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Wearing a suit to work... - Page 3

post #31 of 42
Quote:
Originally Posted by add911_11 View Post

When I saw a women in tears, I will always give my PS away, usually sex comes next icon_gu_b_slayer[1].gif

Ahaha this is great
post #32 of 42
My 2 cents on dress in my profession...

Being a teacher, if I wear a suit to work I am definitely the only one. If I wear a sport coat and tie, I am also definitely the only one, with the occasional exception of the VP. If I were to wear just a tie (which I never do) I would be 1 of 3 at the most, and we have a fair number of male teachers (but this would be true in any school I can think of). The only exception is when I'm at the Adminitrative offices, where a couple of the most senior administrators will wear suits.

I will wear suits to work on occasion because I enjoy them. I've done interviews in a wide range of clothing, but a suit definitely feels somewhat overdressed in the company of most school administrators, because it tends to be better than what they are wearing. The women are typically the better dressed.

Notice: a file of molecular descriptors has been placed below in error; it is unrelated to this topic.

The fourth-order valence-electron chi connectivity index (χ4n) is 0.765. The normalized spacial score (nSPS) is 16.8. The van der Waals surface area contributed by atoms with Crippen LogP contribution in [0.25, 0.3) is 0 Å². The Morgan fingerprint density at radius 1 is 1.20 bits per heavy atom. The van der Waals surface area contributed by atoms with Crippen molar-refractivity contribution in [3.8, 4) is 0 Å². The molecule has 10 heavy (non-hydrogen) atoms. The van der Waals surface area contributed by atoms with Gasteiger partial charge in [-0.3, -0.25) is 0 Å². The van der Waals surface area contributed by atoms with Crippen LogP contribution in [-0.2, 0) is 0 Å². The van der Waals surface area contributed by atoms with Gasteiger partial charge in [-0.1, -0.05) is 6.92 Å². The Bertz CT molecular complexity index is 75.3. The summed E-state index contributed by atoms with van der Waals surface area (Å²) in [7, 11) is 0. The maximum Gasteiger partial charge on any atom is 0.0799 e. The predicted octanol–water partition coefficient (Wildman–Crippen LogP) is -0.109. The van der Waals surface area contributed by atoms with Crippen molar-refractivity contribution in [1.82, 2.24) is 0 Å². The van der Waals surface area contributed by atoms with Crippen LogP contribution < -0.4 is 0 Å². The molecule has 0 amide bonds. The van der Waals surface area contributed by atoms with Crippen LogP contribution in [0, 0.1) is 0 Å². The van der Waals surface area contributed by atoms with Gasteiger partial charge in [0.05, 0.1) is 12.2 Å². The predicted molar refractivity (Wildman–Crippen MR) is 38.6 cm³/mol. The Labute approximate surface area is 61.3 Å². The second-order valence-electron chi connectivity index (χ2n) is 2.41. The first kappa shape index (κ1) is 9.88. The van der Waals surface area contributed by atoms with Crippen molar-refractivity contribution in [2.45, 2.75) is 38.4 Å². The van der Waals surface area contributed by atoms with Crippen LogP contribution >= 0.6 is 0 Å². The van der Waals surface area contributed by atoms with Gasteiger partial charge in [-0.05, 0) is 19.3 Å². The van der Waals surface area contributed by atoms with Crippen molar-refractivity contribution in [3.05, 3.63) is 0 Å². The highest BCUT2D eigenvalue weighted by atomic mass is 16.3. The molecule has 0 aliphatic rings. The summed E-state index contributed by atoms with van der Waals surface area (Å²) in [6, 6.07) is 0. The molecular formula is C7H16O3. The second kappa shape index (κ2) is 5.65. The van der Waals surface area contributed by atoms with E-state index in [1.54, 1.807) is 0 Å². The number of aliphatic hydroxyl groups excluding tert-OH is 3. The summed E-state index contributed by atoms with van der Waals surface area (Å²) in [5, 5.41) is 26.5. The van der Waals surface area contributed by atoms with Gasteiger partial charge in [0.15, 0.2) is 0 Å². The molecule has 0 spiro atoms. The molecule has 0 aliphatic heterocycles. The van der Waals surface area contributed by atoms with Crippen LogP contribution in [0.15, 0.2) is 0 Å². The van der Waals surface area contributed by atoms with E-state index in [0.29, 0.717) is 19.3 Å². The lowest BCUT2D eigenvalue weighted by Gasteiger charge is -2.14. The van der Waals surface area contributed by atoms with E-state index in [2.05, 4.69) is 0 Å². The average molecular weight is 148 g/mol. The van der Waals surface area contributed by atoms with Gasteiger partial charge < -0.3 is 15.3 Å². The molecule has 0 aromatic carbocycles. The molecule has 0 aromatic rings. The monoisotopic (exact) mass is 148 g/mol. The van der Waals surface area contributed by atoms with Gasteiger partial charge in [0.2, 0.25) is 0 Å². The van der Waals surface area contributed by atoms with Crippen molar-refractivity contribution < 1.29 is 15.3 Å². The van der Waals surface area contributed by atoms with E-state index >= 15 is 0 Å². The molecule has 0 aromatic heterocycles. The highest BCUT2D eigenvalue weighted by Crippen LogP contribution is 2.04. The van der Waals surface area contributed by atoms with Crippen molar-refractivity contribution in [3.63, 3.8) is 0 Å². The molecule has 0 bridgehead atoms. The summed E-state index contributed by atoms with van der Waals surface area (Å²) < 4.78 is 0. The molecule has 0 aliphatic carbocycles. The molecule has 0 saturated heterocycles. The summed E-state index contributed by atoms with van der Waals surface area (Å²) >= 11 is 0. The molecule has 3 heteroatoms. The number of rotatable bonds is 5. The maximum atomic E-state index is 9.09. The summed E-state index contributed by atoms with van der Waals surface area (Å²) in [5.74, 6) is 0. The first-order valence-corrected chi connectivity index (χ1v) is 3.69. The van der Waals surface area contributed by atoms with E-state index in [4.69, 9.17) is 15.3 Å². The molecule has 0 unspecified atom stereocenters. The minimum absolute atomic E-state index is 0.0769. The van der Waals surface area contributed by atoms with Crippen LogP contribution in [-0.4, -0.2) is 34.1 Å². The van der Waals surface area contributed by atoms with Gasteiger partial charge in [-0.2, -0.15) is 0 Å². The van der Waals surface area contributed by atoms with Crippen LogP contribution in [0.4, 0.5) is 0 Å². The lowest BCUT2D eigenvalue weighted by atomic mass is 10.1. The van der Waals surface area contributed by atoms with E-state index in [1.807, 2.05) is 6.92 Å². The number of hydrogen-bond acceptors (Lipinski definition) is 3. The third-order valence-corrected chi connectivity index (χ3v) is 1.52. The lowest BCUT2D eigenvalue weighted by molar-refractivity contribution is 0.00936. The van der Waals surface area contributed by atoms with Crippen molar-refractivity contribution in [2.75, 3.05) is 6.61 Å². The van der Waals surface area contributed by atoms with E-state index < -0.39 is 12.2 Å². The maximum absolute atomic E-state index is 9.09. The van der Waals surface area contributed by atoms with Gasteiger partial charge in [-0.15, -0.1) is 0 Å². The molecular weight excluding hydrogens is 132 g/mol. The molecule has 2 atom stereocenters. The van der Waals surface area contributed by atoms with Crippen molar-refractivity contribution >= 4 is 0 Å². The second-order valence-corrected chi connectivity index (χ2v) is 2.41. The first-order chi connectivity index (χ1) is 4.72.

I also wore a suit to an interview for a university teaching position over the summer and I got the job, but I was told bluntly at the interview, "Don't wear a suit around here. We're casual and the students will be afraid of you". Then the interviewer added, "I like it, but don't do it when you come to teach."

As a general rule, I find that peers might look at you funny or think you're snooty, but higher-ups almost always appreciate it when you're well dressed.